Pope Francis reminds us of the need for fraternal communion with one another. When tempted by jealousy, we must keep in mind that we are all in the same boat and headed to the same port (EG 99). It may be difficult for some to accept our invitation to forgiveness, but such reconciliation becomes more attractive when accompanied by the powerful witness of Christian love (EG 100). Rather than be overcome by evil, we should “overcome evil with good” (Romans 12:21; EG 101).
The Pope concludes this chapter with an array of other challenges facing the Church. He affirms “lay ministry,” but cautions that it must be ordered to a greater penetration of Christian values in the social, political, and economic sectors (EG 102). In other words, we need to go out of ourselves, beyond the walls of our parish church.
He affirms the indispensable contribution of women in society and in the Church (EG 103). He reminds us that the ordination of women “is not a question open to discussion” (EG 104), but stresses that sacramental or “hierarchical” power in the Church should be understood in terms of service, not domination. He stresses that our great dignity is rooted in our Baptism, which is accessible to all (EG 104).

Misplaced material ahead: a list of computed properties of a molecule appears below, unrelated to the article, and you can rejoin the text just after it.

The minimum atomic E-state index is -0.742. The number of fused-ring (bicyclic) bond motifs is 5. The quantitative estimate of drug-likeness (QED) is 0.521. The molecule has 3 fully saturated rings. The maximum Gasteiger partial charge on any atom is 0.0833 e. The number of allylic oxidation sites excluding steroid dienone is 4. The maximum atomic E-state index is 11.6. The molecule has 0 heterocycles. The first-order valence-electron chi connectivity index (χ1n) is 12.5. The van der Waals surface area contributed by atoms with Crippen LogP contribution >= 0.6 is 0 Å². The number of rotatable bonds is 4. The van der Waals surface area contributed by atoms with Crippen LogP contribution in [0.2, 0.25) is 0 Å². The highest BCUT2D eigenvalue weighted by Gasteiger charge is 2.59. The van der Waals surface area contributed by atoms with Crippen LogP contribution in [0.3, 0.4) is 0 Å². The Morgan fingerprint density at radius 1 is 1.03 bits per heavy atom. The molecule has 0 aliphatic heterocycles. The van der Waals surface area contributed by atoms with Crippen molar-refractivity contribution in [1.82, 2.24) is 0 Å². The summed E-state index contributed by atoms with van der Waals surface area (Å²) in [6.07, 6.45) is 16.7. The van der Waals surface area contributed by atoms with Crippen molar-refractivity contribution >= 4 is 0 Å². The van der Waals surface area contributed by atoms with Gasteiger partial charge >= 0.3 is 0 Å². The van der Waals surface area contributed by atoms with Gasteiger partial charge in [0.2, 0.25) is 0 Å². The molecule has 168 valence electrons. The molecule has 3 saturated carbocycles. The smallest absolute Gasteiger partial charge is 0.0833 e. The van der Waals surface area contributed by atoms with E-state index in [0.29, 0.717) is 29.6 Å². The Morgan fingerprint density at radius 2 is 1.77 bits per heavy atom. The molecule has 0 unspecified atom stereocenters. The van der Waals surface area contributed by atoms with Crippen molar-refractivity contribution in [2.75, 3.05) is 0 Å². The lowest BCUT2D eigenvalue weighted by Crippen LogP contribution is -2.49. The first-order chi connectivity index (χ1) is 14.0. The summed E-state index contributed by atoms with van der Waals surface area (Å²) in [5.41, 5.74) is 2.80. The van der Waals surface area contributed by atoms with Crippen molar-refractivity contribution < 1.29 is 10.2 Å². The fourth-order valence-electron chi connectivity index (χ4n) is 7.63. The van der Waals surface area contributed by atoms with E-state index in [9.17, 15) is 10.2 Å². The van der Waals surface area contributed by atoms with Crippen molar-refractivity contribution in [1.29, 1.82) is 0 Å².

He touches upon the need to evangelize and educate young people (perhaps today we too often assume the former and focus exclusively on the latter), and then empower them to exercise greater leadership roles (EG 106). The Holy Father attributes the vocation crisis in many places to a “lack of contagious apostolic fervor” (EG 107). Where communities rediscover their missionary joy and enthusiasm, vocations will come.
The Pope concludes his reflections in this chapter by saying that it’s important to listen to both the elderly and the young (EG 108). The elderly contribute the wisdom of “memory” (tradition) and experience, while the youth contribute a renewed, expansive hope that opens us to the future, offering new directions lest we cling to structures and customs that are no longer life-giving in today’s world.